I'll be frank: Eglise Baptiste Haitienne Emmanuel’s 40th anniversary celebration trumped your church service.
Held on July 14th, while most Haitian churches use their anniversary as a moment to bore their congregation to sleep, EBHE reminded its members that Christianity is meant to be celebrated.
“We were celebrating 40 years of service and ministry for the Kingdom of God,” said member Fednel Leveille. “All around people were hugging, laughing and catching up with each other. My favorite moment was when a couple of individuals decided to make a conga line and it started with maybe ten people but ended with over 70 plus.”
You read that correctly: A conga line broke out at a church celebration. Has that ever happened at your church? Yeah, I didn't think so.
Serving the community is not easy," said Reverend Wilner Maxi, Senior Pastor. “We've faced a lot of obstacles but through the grace of God we've helped a lot of people. We take care of them physically, morally, and spiritually."
And apparently, socially, too considering services started at 10:30 am and ended at 7 pm.
A staple in Little Haiti since the city’s formative years when it was referred to as “Lemon City,” the church did its best impression of Eddie Murphy’s infamous wedding scene from the cult hit, Coming to America.
“The anniversary was an experience that I will never forget,” said Leveille. “It started with our morning service [called] the procession. [Our] pastors, deacons and choir members walked in to the sound of trumpets, horns and a bass drum. We walked in like an army of one.”
Again, does has this ever happened at your church's anniversary party?
Located at 7321 NE 2nd Avenue, the festivities included prayer services, live music, and a smorgasbord of traditional Haitian food just to name a few.
Like any Haitian church, the air conditioner seemed to be a stubborn challenge as Leveille admitted, “It was hot but it didn't matter.”
But at the end of the day, the most important part was honoring the church and its plight in Christianity.
"By ourselves it’s impossible but with God we can go higher and higher until we reach the top," said Maxi in regards to the take away message he hopes members received.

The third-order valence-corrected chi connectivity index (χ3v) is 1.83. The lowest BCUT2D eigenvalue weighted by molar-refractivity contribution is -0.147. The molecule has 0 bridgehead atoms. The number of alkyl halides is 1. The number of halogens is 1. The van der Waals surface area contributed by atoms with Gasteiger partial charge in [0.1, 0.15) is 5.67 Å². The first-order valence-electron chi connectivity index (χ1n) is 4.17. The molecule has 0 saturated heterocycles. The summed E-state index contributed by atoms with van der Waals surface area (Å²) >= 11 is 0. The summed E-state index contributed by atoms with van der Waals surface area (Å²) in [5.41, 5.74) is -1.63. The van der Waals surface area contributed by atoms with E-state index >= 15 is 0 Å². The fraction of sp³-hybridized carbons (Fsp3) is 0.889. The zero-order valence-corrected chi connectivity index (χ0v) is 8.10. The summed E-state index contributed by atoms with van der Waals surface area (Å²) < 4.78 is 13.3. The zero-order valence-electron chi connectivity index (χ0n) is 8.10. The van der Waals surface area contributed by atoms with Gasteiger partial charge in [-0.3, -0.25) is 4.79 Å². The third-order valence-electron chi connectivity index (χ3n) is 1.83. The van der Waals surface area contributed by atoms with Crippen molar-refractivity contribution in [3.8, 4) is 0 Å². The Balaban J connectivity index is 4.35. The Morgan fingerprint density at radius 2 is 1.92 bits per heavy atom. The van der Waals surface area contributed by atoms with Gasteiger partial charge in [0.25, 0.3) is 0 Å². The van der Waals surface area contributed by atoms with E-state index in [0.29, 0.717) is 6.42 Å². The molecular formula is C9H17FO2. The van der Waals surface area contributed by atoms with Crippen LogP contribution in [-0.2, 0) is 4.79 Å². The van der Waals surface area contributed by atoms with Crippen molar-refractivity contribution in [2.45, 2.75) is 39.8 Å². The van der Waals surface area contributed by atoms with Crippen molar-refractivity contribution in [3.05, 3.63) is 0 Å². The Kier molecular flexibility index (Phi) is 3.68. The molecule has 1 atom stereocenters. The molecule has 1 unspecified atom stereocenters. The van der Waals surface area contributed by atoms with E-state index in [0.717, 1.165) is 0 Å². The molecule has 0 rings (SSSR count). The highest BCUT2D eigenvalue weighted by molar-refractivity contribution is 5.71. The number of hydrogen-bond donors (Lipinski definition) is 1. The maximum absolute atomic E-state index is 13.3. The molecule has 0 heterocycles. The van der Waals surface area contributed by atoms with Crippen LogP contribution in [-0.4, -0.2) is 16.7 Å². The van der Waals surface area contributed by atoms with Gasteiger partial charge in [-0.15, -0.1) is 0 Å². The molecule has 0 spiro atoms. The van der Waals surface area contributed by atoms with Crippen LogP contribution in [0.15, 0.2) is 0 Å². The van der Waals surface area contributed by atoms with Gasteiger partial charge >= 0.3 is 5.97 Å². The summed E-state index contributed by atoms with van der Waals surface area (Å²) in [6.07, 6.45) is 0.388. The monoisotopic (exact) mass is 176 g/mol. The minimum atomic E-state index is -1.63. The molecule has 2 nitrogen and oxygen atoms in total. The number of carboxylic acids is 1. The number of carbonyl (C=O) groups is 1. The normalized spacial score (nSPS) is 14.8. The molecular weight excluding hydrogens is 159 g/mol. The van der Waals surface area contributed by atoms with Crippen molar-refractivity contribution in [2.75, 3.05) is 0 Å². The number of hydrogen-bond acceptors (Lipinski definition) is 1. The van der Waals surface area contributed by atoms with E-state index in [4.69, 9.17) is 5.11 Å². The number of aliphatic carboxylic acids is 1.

With a 40 year legacy, one wonders, “What role has EBHE played in the lives of Haitians within Little Haiti?”
"Some organizations start for two to three years and then they disappear,” said Maxi. “That’s not our goal. We're in the middle of the road of our growth.”
An aptly put statement considering the church’s expansion to include a facility to serve young people.
“[EBHE] has helped me to understand the importance of family, ministry, and the love for others,” said Leveille. “My church has been a major advocate for family oneness and has pushed me to continually fight to keep my family together through prayer and faith in God.”
It continues to uphold its motto of ‘Excelsior higher and higher’ by providing resources to the community like a literacy program for adults, medical resources, job opportunities, food distribution, and financial assistance on a case-by-case basis.
And as a sign of the times, the church actively targets the youth as a preventive measure. Case-in-point, it offers summer camps, after school care, Bible study youth groups, and tuition assistance for members attending college.
For non-Creole speakers, feel free to visit as EBHE accommodates to non-Creole speakers by conducting services in English and Creole. A move, Maxi observed, contributed to attendance by Cuban and American worshippers.
"We've grown with the community," he said referring to the increase of Haitian pride he watched blossom in his 30 years within the church. And explained he feels proud, having watched Haitian professional society grow with an influx of lawyers, doctors, and civic leaders.
Mark your calendars for next year.
Eglise Baptiste Haitienne Emmanuel is affiliated with the Florida Baptist Association, Southern Baptist Association, and Miami Baptist Association.
Sant La Haitian Neighborhood Center would like to thank Charles Cazeau for contributing to this article.